my $name1 = ''; my $name2 = ''; my $address1 = ''; my $address2 = ''; ...
While that's technically a valid program (the computer doesn't care), it's probably not a well-abstracted or well-encapsulated program, and it's likely ignoring modern Perl idioms.
One of the greatest advantages of lexical scoping with enforced variable declarations -- an advantage Perl has over Ruby and Python, for example -- is that you can see the scope of a variable by looking for its declaration. If you keep your scopes small -- if you encapsulate behavior into discrete pieces -- you reduce the possibility that essential information will leak out of those scopes into surrounding code. You minimize the coupling between distinct units of behavior.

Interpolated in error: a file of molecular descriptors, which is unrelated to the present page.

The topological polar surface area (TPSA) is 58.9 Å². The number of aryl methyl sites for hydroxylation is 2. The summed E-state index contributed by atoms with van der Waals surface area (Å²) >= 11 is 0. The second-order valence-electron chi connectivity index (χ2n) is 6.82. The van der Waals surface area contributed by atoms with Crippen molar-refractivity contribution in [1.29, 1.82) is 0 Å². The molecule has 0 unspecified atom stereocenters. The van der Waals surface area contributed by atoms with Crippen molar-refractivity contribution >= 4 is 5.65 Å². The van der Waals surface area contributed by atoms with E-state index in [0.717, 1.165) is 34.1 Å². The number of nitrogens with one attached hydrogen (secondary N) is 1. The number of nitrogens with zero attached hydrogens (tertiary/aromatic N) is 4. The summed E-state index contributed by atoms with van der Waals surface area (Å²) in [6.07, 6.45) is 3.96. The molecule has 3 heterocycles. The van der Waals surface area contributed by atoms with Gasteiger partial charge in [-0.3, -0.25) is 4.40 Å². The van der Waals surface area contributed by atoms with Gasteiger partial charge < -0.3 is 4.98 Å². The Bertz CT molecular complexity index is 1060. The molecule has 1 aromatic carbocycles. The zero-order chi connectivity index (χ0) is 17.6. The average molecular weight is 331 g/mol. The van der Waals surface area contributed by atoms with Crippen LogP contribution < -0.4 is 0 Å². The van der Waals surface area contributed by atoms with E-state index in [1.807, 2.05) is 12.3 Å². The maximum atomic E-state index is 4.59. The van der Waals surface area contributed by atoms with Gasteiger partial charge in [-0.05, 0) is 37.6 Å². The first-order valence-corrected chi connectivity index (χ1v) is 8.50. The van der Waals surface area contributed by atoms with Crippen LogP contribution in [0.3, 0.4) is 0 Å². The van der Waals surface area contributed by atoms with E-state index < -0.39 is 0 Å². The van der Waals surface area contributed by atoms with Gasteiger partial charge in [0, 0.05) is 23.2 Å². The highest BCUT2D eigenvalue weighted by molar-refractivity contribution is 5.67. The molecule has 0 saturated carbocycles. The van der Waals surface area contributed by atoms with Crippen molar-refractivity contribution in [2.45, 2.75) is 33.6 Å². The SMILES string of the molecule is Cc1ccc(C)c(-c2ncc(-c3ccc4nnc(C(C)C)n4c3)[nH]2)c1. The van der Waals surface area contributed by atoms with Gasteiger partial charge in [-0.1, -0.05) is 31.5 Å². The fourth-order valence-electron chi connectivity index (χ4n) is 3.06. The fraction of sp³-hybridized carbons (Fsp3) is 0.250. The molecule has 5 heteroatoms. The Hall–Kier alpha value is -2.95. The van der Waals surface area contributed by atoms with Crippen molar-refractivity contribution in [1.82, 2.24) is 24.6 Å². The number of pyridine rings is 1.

Try explaining that to a novice.
To my mind, the greatest discovery in programming is the procedure. Attaching a name to a discrete unit of behavior lets you break down a big problem into smaller problems. Lisp and Forth hackers talk about this all the time. So do functional programmers. It's true.
Try explaining that to a novice, too.
If we really believed that maintainability is the primary concern of code, and efficiency and reuse and optimization were second-order concerns, we'd explain subroutines as "a way to attach a name to a discrete unit of behavior" instead of "common code you call more than once." They're both largely true definitions, but explaining the former first confers a huge advantage in my mind. Get novices in the habit of breaking problems down into separate, named steps and perhaps they'll write better code.